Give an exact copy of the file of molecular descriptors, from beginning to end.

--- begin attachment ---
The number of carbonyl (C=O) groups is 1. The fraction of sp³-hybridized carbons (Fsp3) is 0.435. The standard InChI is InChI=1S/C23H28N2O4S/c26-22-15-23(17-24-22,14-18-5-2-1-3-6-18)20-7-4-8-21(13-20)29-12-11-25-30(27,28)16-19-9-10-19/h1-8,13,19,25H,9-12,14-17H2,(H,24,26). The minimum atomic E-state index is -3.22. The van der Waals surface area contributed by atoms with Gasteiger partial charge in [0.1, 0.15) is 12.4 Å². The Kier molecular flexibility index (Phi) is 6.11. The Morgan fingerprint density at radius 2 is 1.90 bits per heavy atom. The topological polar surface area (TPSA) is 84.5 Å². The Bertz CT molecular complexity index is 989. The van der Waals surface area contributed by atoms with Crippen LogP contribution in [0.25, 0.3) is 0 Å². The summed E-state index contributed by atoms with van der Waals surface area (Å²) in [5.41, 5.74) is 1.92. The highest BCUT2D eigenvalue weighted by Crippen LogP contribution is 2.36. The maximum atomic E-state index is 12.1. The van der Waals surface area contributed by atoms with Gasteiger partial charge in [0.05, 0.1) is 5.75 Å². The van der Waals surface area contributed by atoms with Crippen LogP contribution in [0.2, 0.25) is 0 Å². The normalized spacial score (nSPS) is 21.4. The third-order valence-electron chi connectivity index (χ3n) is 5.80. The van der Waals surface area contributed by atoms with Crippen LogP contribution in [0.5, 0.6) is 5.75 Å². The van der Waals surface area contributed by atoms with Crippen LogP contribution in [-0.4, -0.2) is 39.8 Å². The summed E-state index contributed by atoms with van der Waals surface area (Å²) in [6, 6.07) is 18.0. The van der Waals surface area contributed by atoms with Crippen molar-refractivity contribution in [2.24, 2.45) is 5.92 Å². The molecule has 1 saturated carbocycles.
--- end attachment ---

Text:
The number of carbonyl (C=O) groups is 1. The fraction of sp³-hybridized carbons (Fsp3) is 0.435. The standard InChI is InChI=1S/C23H28N2O4S/c26-22-15-23(17-24-22,14-18-5-2-1-3-6-18)20-7-4-8-21(13-20)29-12-11-25-30(27,28)16-19-9-10-19/h1-8,13,19,25H,9-12,14-17H2,(H,24,26). The minimum atomic E-state index is -3.22. The van der Waals surface area contributed by atoms with Gasteiger partial charge in [0.1, 0.15) is 12.4 Å². The Kier molecular flexibility index (Phi) is 6.11. The Morgan fingerprint density at radius 2 is 1.90 bits per heavy atom. The topological polar surface area (TPSA) is 84.5 Å². The Bertz CT molecular complexity index is 989. The van der Waals surface area contributed by atoms with Crippen LogP contribution in [0.25, 0.3) is 0 Å². The summed E-state index contributed by atoms with van der Waals surface area (Å²) in [5.41, 5.74) is 1.92. The highest BCUT2D eigenvalue weighted by Crippen LogP contribution is 2.36. The maximum atomic E-state index is 12.1. The van der Waals surface area contributed by atoms with Gasteiger partial charge in [0.05, 0.1) is 5.75 Å². The van der Waals surface area contributed by atoms with Crippen LogP contribution in [0.2, 0.25) is 0 Å². The normalized spacial score (nSPS) is 21.4. The third-order valence-electron chi connectivity index (χ3n) is 5.80. The van der Waals surface area contributed by atoms with Crippen LogP contribution in [0.5, 0.6) is 5.75 Å². The van der Waals surface area contributed by atoms with Crippen LogP contribution in [-0.4, -0.2) is 39.8 Å². The summed E-state index contributed by atoms with van der Waals surface area (Å²) in [6, 6.07) is 18.0. The van der Waals surface area contributed by atoms with Crippen molar-refractivity contribution in [2.24, 2.45) is 5.92 Å². The molecule has 1 saturated carbocycles.